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Times of India
16 April 2010
Bangalore, India

St John’s Centre Bags 5–Yr Project To Study Them
How Can you Avoid Cardio-Vascular Diseases?
Persons vulnerable to cardiovascular diseases can heave a sigh of relief soon. The Centre of Excellence at St John’s Medical College has taken up probably one of the biggest research projects to study and prevent the risk of such diseases.

The five–year research will deal with the best ways to prevent cardio–vascular diseases. In the first project, doctors will study 10,500 patients who are at risk in 70 cities across the country. The centre was officially launched on Thursday.

Three projects are planned under this programme. In the first one, 10,500 patients will be observed on how they are treated and how they take care after being discharged, to improve treatments for stroke.

The second one will study patients who had a stroke but fail to take medicines after discharge. This is to improve lifestyle and create awareness about medication.

The last aims at conducting national programmes to control risk factors that will reduce complications. For this, 20,000 individuals of three rural communities in Bangalore Rural, Sevagram (Maharashtra) and Annamalainagar (Puducherry) have been identified.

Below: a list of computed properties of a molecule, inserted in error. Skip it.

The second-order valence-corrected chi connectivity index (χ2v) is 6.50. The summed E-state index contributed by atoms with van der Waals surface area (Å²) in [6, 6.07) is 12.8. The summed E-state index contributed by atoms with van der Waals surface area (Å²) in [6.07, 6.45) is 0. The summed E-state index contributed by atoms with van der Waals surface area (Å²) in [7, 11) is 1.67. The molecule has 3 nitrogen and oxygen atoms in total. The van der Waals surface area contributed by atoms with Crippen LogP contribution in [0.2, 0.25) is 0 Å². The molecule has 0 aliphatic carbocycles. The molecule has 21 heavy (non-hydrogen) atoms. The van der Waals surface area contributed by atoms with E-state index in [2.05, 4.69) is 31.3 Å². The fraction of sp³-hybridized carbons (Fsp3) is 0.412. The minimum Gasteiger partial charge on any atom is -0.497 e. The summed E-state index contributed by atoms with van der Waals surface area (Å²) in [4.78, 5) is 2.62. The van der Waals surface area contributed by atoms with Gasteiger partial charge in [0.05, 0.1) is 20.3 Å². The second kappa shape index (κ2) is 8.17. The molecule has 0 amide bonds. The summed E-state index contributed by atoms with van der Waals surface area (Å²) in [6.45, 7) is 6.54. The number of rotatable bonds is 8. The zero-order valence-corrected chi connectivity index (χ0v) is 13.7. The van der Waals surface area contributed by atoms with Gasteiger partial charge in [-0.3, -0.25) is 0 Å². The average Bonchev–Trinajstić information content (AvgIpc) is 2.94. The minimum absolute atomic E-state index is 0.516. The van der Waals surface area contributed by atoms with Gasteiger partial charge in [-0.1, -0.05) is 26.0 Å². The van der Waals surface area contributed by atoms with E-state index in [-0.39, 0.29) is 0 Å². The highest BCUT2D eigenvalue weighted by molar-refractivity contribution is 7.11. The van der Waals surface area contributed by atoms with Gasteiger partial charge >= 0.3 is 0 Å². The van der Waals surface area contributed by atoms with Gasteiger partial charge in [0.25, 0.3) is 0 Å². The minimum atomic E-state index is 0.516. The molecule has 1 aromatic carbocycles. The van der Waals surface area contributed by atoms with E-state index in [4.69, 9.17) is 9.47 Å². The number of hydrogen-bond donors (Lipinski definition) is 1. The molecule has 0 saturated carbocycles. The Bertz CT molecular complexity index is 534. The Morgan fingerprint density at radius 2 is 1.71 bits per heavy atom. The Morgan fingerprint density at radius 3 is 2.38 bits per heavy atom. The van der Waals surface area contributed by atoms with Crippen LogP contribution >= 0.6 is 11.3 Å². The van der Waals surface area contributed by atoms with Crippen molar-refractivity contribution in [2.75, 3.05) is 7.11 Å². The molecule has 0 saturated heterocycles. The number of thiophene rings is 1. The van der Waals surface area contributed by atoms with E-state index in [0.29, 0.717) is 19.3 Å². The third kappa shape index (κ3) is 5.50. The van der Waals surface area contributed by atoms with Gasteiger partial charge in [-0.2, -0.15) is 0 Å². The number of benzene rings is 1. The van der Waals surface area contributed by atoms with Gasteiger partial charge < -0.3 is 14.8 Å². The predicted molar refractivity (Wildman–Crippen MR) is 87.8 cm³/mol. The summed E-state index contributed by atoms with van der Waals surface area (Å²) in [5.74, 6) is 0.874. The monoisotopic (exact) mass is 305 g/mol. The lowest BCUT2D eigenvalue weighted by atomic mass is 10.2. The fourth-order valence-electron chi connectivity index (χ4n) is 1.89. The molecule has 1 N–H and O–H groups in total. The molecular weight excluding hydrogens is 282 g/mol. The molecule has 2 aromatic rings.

As a part of the programme, researchers will meet twice every year to share the information collected. Other members include doctors from Argentina, Bangladesh, China, Kenya, Peru, South Africa, Guatemala, Tunisia and the US–Mexico border.

Training for youths Breaking myths
“If I get a disease, I am to be blamed. It is about our lifestyle – what we eat and how we manage stress. I was surprised to see 500–600 persons being screened for surgeries at camps in Gulbarga and Raichur. I thought they at least had a better lifestyle,” observed E V Ramana Reddy, principal secretary, health and family welfare.

Cristina Rabadan–Diehl, Dr Richard Smith and Dr Arun Chockalingam – representatives from the Global Health initiative programme, United Health and National Heart and Lung Institute, respectively, were present. Breaking the myth that cardio–vascular diseases are not of the rich man or seniors, they said lifestyle is the culprit for the increasing number of heart patients. “We are what we eat”, they said.

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